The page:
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Originally published Sunday, March 3, 2013 at 2:12 AM

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Lech Walesa shocks some Poles with anti-gay words

Lech Walesa, the democracy icon and Nobel peace prize winner, has sparked controversy and outrage in Poland by saying that in his view gays have no right to a prominent role in politics and that as a minority they need to "adjust to smaller things" in society.

Associated Press

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WARSAW, Poland —

Lech Walesa, the democracy icon and Nobel peace prize winner, has sparked controversy and outrage in Poland by saying that in his view gays have no right to a prominent role in politics and that as a minority they need to "adjust to smaller things" in society.

Some commentators are now suggesting that Walesa, the leading figure in Poland's successful democracy struggle against communism, has irreparably harmed his legacy.

Walesa said in a television interview on Friday that he believes gays have no right to sit on the front benches in parliament and, if there at all, should sit in the back, "or even behind a wall."

"They have to know that they are a minority and adjust to smaller things, and not rise to the greatest heights," he told the private broadcaster TVN during a discussion of gay rights. "A minority should not impose itself on the majority."

In some ways the uproar says as much about Poland today as it does about Walesa - or possibly more. Walesa, Poland's first democratic-era president, is a deeply conservative Roman Catholic and a father of eight who has never advocated progressive social views.

The democracy he helped create in 1989 from the turmoil of strikes and other protests has, however, been undergoing a profound social transformation in recent years.

A key symbol of the change in this European Union member is a new willingness to tackle gay rights - long a taboo subject. In 2011, the first openly gay lawmaker and the first transsexual were elected to parliament in historic firsts for the country. The two have become a constant presence in the public eye since, while lawmakers have recently been debating a civil partnership law. Though lawmakers struck down three proposals for such a law recently, the discussions continue.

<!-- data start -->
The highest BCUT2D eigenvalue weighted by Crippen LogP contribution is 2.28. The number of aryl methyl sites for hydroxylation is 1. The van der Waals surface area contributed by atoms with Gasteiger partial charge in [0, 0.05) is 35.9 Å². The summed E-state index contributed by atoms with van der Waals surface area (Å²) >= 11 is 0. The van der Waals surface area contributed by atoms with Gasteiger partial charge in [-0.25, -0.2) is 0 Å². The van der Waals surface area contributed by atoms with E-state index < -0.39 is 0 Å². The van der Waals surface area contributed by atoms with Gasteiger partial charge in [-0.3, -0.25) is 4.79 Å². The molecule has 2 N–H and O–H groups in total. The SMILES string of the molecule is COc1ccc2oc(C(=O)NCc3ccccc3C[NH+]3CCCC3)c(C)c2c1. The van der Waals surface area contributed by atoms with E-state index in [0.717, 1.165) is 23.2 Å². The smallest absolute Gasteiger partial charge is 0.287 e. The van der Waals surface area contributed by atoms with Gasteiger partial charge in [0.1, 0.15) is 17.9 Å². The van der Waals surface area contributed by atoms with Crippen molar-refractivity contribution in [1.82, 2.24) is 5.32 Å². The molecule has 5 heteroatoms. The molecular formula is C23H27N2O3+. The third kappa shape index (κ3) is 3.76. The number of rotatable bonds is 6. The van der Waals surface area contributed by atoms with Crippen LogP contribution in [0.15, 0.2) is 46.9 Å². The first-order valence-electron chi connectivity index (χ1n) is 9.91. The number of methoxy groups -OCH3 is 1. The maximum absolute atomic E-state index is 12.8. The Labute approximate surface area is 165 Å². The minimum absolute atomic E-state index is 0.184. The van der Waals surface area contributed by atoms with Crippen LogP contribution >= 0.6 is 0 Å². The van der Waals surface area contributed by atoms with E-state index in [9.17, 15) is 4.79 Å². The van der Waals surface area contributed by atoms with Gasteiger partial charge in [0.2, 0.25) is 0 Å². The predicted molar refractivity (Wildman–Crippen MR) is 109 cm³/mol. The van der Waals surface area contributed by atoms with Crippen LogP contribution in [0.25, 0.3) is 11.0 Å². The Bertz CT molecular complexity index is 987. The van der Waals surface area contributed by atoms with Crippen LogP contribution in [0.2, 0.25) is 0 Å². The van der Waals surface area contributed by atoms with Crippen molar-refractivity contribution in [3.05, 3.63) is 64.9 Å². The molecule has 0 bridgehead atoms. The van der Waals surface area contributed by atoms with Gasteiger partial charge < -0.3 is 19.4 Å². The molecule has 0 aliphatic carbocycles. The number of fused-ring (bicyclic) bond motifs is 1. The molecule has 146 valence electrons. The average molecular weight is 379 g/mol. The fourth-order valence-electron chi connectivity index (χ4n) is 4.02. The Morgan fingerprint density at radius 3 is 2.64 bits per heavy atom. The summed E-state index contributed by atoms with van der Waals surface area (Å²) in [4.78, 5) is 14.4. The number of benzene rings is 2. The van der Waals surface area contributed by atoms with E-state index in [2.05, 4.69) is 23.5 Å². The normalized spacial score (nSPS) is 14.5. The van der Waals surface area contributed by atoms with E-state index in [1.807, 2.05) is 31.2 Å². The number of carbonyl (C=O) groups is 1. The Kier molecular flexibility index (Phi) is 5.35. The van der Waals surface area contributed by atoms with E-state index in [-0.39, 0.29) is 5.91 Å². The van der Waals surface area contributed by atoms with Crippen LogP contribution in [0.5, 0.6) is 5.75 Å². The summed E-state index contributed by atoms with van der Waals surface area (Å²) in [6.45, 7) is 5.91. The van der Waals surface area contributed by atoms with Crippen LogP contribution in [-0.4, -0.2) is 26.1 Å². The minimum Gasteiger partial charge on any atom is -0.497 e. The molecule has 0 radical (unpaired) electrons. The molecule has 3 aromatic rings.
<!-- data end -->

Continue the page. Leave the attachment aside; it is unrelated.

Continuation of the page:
Some predicted the consequences for Walesa's comments on gays could be serious.

A national committee devoted to fighting hate speech and other crimes filed a complaint with prosecutors on Sunday in Gdansk, Walesa's home city, accusing him of promoting a "propaganda of hate against a sexual minority."

Others questioned whether he would continue to be considered a moral authority at all despite his past achievements.

Walesa is no longer active in Polish political life, though he is often interviewed and asked his opinion on current affairs, like on Friday, when he was asked about his views on civil partnerships and a new public gay rights campaign. Much of his time is spent giving lectures internationally on his role in fighting communism and on issues of peace and democracy.

Some Polish commentators questioned whether anyone would consult him as a moral authority now.

"From a human point of view his language was appalling. It was the statement of a troglodyte," said Jerzy Wenderlich, a deputy speaker of parliament with the Democratic Left Alliance.

"Now nobody in their right mind will invite Lech Walesa as a moral authority, knowing what he said," Wenderlich said.

Some, however, said they were not surprised by Walesa's words.

"I am surprised that only now we are noticing that Walesa is not in control of what he says and that he has views that are far from being politically correct," said Adam Bielan, a conservative Polish member of the European Parliament.

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